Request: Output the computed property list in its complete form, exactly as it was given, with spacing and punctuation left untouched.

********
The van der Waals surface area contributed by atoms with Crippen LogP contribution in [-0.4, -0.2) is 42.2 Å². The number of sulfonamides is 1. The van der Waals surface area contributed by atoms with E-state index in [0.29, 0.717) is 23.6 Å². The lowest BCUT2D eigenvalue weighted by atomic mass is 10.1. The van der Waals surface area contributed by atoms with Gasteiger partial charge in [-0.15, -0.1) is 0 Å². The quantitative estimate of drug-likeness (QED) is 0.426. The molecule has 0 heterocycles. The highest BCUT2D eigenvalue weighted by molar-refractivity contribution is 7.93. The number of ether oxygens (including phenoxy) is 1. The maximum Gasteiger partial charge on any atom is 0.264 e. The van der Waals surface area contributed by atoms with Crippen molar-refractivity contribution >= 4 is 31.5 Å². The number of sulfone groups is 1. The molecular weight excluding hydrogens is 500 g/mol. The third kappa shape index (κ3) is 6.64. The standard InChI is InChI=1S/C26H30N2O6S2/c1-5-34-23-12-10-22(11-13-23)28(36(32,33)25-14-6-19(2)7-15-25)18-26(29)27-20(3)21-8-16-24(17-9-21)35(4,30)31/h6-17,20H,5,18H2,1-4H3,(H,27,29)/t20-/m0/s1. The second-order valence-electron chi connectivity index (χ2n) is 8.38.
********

The van der Waals surface area contributed by atoms with Crippen LogP contribution in [-0.4, -0.2) is 42.2 Å². The number of sulfonamides is 1. The van der Waals surface area contributed by atoms with E-state index in [0.29, 0.717) is 23.6 Å². The lowest BCUT2D eigenvalue weighted by atomic mass is 10.1. The van der Waals surface area contributed by atoms with Gasteiger partial charge in [-0.15, -0.1) is 0 Å². The quantitative estimate of drug-likeness (QED) is 0.426. The molecule has 0 heterocycles. The highest BCUT2D eigenvalue weighted by molar-refractivity contribution is 7.93. The number of ether oxygens (including phenoxy) is 1. The maximum Gasteiger partial charge on any atom is 0.264 e. The van der Waals surface area contributed by atoms with Crippen molar-refractivity contribution >= 4 is 31.5 Å². The number of sulfone groups is 1. The molecular weight excluding hydrogens is 500 g/mol. The third kappa shape index (κ3) is 6.64. The standard InChI is InChI=1S/C26H30N2O6S2/c1-5-34-23-12-10-22(11-13-23)28(36(32,33)25-14-6-19(2)7-15-25)18-26(29)27-20(3)21-8-16-24(17-9-21)35(4,30)31/h6-17,20H,5,18H2,1-4H3,(H,27,29)/t20-/m0/s1. The second-order valence-electron chi connectivity index (χ2n) is 8.38.